That would betray my mission as a writer and a publisher.

My mission as a publisher and a writer is to present a positive image of African-Americans and the African-American experience. Moreover it is to make Black people think about themselves from different perspectives. I want to enrich people by broadening their knowledge of self, not get rich off them by selling them a pipe dream.

I feel a discussion of the Black woman allows for everyone to get a different perspective about how Black women are perceived. Not just by Black men, but by the rest of the world.

My commentary is opportunity for our sistas to grow and change and help Black women improve their quality of life.

Clearly something isn’t working if over two-thirds of the Black women are single.

Clearly something is wrong with the way Black women are having relationships with Black men when seventy percent of the relationships wind up with Black women becoming single mothers.

Clearly something is wrong with the way Black children are raised by Black female headed households when a majority of boys and girls don’t even try to get a high school diploma anymore.

And in the face of those facts it’s clear to me that the Black community is headed on a fast road off a cliff.

But according to many of the pundits in the media, the all the problems in the Black community are all just due to no good trifilin’ Black men. According to them if Black men would just get themselves together and go get a college degree and a good job everything would be okay.

I’m sorry but that’s BULLSHIT.

Let me drop a logic bomb on everyone: If seventy percent of single Black mothers are raising their sons and teaching them the dysfunctional values they learned growing up from their single mothers and grandmothers how do they learn to become “good” Black men of character and integrity?

Seriously, how do these boys grow up to become those “Good” Black men everyone is looking for when they came from a corrupt source? How do you get an orange from an apple tree?

Aren’t Black women creating more of the “no good triflin’ Black men” they so hate by continuing to teach the same dysfunctional approaches to life that failed for their mothers and grandmothers to their sons?

When you’re objective notice how the math adds up. 70 percent female headed households, 70percent single Black women, 70 percent single mothers, 70 percent dropout rate, 70 percent prison population, and 80 percent unemployment equals to 100 percent chaos in the Black community.

Wouldn’t it be logical stop doing what clearly doesn’t work? Wouldn’t it make sense to try something different? Wouldn’t it be prudent to start making efforts to reach out to the Black men who want to change so the healing can begin in the Black community?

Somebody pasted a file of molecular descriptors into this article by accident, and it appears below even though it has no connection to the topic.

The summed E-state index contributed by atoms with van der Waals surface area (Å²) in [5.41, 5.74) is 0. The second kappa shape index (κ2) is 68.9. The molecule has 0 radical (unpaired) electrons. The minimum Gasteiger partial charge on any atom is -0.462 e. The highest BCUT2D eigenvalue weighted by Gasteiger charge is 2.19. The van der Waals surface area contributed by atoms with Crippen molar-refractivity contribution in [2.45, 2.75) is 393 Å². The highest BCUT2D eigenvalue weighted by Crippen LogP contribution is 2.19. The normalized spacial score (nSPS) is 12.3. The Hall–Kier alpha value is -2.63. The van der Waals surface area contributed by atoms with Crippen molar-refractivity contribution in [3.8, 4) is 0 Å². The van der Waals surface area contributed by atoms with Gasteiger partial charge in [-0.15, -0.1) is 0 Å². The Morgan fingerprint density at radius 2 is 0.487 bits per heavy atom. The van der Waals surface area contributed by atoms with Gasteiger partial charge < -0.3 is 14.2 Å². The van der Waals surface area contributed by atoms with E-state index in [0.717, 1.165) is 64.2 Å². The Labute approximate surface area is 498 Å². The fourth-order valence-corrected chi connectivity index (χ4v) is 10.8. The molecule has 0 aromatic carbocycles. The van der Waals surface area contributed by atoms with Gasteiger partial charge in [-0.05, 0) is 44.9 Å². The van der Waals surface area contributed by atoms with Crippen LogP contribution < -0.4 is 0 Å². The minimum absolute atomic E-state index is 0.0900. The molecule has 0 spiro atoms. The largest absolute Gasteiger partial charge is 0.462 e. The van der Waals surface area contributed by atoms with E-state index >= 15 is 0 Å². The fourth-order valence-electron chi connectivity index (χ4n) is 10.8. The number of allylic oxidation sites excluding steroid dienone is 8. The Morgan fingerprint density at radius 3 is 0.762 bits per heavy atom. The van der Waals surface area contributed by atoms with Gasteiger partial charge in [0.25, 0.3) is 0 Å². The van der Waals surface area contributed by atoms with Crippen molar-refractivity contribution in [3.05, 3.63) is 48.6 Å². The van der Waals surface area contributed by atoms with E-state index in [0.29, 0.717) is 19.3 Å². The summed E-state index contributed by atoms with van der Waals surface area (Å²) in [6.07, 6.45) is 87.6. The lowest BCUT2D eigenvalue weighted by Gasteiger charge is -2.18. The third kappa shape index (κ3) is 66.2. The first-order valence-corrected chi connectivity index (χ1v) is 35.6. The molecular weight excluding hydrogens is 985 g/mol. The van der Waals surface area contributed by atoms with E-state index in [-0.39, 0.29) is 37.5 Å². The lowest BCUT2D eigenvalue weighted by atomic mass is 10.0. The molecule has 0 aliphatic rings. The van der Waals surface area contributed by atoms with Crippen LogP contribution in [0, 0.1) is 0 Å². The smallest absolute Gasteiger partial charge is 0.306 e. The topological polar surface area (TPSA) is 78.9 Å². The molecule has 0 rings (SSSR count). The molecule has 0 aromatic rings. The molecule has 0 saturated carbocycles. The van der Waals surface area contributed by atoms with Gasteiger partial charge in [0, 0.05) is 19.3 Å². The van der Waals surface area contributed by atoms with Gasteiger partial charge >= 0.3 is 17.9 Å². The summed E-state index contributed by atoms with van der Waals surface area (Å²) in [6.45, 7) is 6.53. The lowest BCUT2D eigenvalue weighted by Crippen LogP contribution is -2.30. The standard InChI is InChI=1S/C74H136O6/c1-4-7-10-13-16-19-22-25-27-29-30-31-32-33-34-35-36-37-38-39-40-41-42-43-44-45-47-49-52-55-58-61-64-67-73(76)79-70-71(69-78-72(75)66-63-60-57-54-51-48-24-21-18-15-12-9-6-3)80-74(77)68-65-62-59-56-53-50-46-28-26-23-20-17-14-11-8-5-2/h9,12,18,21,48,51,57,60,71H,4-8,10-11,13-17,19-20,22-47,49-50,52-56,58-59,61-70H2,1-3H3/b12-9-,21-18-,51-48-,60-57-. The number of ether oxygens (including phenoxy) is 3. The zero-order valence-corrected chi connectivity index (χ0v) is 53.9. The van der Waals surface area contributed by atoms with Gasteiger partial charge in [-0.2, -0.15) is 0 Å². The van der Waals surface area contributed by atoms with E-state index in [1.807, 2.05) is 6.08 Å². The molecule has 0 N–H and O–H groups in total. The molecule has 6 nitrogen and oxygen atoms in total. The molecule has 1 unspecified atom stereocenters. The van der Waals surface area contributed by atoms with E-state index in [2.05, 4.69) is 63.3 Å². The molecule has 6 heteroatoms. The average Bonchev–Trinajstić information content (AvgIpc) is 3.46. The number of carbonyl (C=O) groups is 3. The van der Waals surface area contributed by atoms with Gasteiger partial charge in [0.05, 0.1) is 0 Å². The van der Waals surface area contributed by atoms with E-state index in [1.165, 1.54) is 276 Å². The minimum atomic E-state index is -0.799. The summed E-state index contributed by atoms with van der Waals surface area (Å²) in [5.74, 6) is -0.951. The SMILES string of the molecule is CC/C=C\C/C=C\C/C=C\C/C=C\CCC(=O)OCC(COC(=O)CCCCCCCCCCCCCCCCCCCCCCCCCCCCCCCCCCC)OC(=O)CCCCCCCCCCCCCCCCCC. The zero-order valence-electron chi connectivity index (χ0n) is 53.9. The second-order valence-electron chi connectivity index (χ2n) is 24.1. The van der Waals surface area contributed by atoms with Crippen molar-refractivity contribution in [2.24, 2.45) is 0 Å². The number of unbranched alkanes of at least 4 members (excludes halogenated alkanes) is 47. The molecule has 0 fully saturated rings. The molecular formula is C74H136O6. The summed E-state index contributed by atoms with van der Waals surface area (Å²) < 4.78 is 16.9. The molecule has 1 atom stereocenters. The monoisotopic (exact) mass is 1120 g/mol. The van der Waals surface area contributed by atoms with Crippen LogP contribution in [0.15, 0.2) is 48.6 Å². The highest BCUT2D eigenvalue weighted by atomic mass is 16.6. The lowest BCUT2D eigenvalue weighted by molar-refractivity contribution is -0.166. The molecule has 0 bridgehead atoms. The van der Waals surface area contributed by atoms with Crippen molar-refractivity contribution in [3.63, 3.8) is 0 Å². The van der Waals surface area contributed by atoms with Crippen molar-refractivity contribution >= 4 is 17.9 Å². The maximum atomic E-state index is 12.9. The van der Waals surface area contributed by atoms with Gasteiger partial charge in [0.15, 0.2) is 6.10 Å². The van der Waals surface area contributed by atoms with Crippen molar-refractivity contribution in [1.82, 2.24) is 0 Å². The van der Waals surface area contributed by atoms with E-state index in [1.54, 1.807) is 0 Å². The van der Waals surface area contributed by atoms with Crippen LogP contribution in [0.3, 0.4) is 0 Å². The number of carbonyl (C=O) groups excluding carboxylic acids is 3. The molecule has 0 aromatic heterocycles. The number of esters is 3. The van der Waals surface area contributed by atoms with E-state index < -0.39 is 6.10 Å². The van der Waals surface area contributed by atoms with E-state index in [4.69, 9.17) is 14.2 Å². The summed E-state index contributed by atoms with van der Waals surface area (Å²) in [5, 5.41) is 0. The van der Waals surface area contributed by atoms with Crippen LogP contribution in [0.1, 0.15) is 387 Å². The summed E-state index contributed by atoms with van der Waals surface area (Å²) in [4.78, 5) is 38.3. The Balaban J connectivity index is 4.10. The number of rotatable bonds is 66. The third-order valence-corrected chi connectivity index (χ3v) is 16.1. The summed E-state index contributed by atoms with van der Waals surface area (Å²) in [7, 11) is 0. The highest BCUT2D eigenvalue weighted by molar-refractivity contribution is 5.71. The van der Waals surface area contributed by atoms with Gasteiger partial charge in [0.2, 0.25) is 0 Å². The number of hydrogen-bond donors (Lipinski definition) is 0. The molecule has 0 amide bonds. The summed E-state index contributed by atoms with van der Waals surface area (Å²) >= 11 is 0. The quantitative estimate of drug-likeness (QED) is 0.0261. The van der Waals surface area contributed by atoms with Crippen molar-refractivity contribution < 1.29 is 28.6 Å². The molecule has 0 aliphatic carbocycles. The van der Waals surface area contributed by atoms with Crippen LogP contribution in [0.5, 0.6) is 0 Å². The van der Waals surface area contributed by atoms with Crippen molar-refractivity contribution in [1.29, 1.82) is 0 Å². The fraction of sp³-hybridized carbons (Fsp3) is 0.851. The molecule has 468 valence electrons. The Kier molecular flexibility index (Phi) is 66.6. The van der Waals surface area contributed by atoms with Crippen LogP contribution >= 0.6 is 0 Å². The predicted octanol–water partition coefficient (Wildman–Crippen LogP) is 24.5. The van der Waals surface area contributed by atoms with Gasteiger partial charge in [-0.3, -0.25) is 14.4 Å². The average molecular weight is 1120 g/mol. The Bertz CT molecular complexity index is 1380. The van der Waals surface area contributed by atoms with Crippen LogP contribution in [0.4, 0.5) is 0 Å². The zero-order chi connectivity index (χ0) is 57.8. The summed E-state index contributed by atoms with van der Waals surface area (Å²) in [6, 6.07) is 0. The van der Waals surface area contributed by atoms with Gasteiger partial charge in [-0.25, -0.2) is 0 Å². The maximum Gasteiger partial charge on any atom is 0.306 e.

This is a two way street. Just as Black men are responsible for making their mistakes, Black women are responsible for their mistakes too. And just like Black men like myself have to take ownership for our irresponsible decisions, Black women have to start taking ownership for their irresponsible decisions and failed approaches to life as well if healing is going to begin in the Black community.

Only an insane person thinks they can continue to do the same things over and over and expect a different result. And it’s crazy for Black women to think they can continue to follow an approach to life that’s failed over the past forty years. Sistas, Can you take an objective look at the Black community? Can you honestly say that what you’re doing on your own right now is working?

Things are WORSE now for Black people than when I grew up back in the 1980’s and early 1990’s. And this is under the auspices of the FIRST Black President. For that one great step the entire community has taken a step back to the Jim Crow 1930’s.

When I write my blogs about Black women it’s so Black women can see their self-destructive behavior in black and white. You’re not going to buy some book by some charlatan and make things magically better. You’re not going to watch some play or movie and live happily ever after like people do in that fiction.

No change is HARD. It’s PAINFUL. It requires HARD WORK and VIGILANCE. It requires the CHARACTER and CONVICTION to do what is RIGHT.

And if that truth hurts, then I’m sorry.

Good men of character and integrity are those who tell the truth. As a Christian, (not perfect) I cannot stay silent. A man who says nothing when he knows something is wrong is just as guilty as the men who he sees doing the wrong.

If I stayed silent I’d be just another no good trifling Black man.

It’s clear to me that things have to CHANGE in the Black community. And that means BOTH Black men and Black women are going to have to make efforts to improve themselves if relations between both are going to start on the road to getting better. 


  1. Shawn, first of all this is a problem that does not lend itself to easy answers. So many of us are thoroughly brainwashed with negative concepts of ourselves and those of the opposite gender that we wouldn't recognize the type of person we want for ourselves if we met them at high noon on a sunshiney day.

    This bashing of Black men by Black women and Black women by Black men has got to stop! It adds nothing and detracts everything. The worst White racist in this world couldn't draw up a more successful plan than what is happening on far too many venues now.

    My feeling is that this moves beyond Black and White. I frankly think far too many men and women are at war with the other sex, no matter the race. Women who feel dogged and betrayed by men are apt to strike back through the children they raise. These children then go on to perpetuate the stereotype of lowdown scoundrel men and hustling hardnosed, nogood women.

    It's a vicious circle and if we don't stop, we're all losing.

    The Hunger Games didn't come about from thin air. The viciousness in it means something - and theyre not for the most part Black.

  2. Shawn,
    THANK YOU!!!! Finally someone speaks the truth. Black women have lived in denial for so long. They act as if they are perfect and that if there is a problem in the relationship it's the black man's fault. I tell my wife all the time there is a reason that most of the women in her family do not have a husband and it's not all the man's fault.